Radio control together with inertia navigation system paved the way for the development of UAVs. These technologies were adopted by the military in developing a cruising missile but efforts met problems. UAVs were used instead as target drones for anti-aircraft practice and actual warfare countermeasures. This was the first use of UAVs. However, the navy continued research into flight control and navigation initiatives that included the fitting of RCA cameras and radar guidance system to improve control and make drones capable of delivering missiles.
Developments led to the use of UAVs as target drones in World War II. (Zaloga & Palmer, 2008, pp. 4-9) After the Second World War, the UAVs further evolved into tools in espionage during the Cold War. While control and guidance of the drones continued as an area of innovation, greater focus was given to the image capture capability of UAVs for surveillance. During the 1950s, surveillance UAVs were fitted with daylight and infrared cameras, rocket-assisted takeoff, radar tracking, and radio control. The shooting down of a manned aircraft resulting to the capture of pilots renewed development efforts in the 1970s.
Drones became decoys until the Russian radar technology developed to make decoys ineffective. Efforts focused on developing drones with reduced radar signature, increased range, and improved flight control. The new drones were christened as lighting bugs and used in the Vietnam War. (Zaloga & Palmer, 2008, pp. 10-12) After the Cold War, technology innovation on UAVs continued in support for combat operations. The 1980s witnessed key developments including improved satellite communications, compact or miniature technology, and state of the art sensors.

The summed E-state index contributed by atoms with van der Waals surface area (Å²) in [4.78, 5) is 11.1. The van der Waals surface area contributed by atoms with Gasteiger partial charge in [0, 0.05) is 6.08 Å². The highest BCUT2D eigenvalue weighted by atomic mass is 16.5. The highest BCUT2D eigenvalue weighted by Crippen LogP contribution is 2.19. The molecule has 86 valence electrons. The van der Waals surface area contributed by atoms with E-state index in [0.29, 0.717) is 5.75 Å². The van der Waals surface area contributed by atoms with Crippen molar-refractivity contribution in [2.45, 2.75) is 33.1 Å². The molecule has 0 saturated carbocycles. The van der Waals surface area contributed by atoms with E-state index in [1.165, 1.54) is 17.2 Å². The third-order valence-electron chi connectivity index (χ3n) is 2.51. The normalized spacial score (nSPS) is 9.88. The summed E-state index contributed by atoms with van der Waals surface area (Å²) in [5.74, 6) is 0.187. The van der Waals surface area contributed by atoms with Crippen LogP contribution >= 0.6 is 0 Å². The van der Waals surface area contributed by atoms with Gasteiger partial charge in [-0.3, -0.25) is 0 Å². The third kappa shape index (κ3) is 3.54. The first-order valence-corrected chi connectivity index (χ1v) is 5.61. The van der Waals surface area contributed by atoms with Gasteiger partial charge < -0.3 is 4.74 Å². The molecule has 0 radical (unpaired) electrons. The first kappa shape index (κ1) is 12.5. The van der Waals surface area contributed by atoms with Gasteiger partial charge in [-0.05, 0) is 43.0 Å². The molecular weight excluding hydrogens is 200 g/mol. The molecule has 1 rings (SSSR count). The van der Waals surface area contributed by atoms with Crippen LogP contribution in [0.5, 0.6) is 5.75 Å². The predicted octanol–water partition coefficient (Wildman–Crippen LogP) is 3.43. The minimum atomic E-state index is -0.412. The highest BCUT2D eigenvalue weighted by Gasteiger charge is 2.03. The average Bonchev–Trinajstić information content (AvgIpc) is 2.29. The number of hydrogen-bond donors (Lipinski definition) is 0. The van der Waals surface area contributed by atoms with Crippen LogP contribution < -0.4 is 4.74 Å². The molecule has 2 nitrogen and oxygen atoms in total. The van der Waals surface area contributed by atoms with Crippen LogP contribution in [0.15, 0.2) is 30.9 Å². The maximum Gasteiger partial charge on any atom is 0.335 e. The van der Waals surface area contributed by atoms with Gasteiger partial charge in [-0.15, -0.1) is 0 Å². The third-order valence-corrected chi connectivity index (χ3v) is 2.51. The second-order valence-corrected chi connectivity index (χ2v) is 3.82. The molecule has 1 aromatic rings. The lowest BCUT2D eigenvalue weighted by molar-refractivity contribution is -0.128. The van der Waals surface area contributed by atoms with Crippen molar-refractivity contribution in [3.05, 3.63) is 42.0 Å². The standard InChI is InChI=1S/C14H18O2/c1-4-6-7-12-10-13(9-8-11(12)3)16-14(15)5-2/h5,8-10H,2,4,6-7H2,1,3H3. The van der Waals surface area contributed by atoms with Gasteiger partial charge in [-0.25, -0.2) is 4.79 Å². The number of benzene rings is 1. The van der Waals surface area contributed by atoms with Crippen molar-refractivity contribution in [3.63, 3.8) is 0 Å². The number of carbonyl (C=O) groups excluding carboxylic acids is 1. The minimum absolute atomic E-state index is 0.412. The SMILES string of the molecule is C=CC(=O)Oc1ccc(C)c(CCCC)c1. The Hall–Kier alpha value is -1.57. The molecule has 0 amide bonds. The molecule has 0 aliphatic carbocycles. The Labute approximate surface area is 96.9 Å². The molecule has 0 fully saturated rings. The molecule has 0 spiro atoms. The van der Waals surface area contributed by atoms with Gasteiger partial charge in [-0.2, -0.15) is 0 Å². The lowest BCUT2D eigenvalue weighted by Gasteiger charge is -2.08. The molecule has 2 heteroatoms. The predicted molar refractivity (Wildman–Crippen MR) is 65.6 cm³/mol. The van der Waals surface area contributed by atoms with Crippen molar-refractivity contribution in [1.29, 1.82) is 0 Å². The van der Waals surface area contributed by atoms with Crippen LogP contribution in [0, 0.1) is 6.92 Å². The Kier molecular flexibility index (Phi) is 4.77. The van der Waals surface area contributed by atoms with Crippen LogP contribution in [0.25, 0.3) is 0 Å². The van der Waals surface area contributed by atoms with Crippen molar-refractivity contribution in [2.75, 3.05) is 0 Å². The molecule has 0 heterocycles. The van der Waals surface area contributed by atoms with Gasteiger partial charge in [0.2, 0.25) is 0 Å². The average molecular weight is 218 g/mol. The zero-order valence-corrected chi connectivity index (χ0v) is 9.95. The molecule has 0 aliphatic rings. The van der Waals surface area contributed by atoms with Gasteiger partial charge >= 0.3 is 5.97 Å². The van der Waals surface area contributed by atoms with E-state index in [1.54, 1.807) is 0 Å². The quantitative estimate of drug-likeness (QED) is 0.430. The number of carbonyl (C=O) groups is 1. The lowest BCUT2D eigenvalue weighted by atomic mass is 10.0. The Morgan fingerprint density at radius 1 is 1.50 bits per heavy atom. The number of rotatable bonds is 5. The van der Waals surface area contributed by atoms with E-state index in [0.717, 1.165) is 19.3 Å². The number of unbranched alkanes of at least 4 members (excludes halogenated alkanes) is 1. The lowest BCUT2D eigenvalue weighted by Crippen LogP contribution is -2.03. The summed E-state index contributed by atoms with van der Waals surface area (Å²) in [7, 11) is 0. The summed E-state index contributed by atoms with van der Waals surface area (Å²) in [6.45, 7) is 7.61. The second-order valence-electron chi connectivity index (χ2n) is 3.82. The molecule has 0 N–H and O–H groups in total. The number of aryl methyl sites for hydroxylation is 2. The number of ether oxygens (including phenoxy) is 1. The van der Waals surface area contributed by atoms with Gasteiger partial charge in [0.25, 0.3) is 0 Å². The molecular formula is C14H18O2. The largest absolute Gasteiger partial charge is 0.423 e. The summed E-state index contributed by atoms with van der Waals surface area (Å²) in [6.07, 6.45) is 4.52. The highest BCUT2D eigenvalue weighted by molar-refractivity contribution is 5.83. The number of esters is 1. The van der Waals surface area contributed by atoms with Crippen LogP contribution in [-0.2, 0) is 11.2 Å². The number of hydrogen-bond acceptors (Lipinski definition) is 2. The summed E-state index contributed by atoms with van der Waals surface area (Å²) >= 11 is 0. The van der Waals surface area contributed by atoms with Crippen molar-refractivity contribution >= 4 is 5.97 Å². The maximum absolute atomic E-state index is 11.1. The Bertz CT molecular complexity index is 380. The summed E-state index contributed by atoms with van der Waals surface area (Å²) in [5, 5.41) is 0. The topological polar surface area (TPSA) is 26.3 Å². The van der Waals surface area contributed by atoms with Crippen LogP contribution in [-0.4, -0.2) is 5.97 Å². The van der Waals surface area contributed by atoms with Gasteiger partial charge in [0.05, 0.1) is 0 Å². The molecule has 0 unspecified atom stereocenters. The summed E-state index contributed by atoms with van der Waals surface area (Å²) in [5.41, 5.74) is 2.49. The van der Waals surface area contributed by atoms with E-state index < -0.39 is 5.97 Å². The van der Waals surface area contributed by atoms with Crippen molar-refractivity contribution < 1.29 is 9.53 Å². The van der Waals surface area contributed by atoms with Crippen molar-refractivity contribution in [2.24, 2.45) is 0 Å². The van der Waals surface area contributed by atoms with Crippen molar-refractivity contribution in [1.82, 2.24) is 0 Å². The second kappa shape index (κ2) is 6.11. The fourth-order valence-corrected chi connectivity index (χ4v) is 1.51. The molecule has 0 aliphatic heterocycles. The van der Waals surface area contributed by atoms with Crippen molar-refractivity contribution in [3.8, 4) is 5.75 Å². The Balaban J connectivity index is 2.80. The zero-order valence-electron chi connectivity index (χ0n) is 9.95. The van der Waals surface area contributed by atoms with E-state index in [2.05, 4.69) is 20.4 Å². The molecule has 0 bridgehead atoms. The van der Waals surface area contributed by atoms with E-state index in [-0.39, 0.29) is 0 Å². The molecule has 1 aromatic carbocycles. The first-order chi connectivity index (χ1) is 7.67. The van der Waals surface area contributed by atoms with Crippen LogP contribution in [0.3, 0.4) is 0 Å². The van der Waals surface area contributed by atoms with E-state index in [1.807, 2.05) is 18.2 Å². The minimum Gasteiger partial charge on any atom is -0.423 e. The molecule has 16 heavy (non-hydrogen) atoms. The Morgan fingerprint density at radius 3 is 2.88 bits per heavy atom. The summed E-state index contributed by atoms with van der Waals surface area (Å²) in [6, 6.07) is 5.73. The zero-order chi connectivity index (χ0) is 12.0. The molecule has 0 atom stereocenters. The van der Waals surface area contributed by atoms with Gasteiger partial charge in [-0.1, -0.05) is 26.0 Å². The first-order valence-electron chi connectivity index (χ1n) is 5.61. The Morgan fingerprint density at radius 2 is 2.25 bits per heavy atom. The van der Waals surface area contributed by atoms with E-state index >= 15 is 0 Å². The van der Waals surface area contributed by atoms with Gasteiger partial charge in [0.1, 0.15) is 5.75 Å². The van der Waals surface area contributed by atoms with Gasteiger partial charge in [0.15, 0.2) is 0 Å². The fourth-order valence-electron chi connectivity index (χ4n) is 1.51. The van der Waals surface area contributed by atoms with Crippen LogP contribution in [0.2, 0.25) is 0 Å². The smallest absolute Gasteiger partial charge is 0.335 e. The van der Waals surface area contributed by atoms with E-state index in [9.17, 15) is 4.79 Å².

Improved data and imagery and better navigation control led to the use of UAVs for “intelligence, surveillance and reconnaissance (ISR) and for time critical targeting” (p. 1). The development in UAVs split into technology for small and large UAVs. The size was a consideration because of differences in navigation control and capabilities. In large UAVs, the flight and retrieval control is separable from its data and imaging functions so that it can transmit information via satellite links while on flight while in small UAVs retrieval of the aircraft is necessary before obtaining information.
(Drew et al. , 2005, p. 1) Now, the uses of UAVs are increasing. Traffic control is one use of UAVs because its aerial view provides accurate information on traffic conditions over a particular area. Search and rescue operations also benefit from UAVs providing an initial view of the situation in conditions unsafe for manned aircraft. (Borchardt, 2004, p. 28) Recently, small UAVs were used to gather data and assess the damage caused by Hurricane Wilma in areas inaccessible due to flooding and blocked roads (Murphy et al. , 2008, p. 164).
NASA also developed sensor technology for the monitoring of pollution and measurement of ozone levels using UAVs. The Massachusetts Institute of Technology integrated global positioning technology and video camera control in UAVs for sensing toxic substances and contaminated areas. The Department of Energy also announced the development of radiation sensor for UAVs for use in detecting nuclear accidents. (Bolkcom & Nunez-Neto, 2008, p. 2) Different data processing, imaging and other features evolve depending on the purpose intended for UAVs.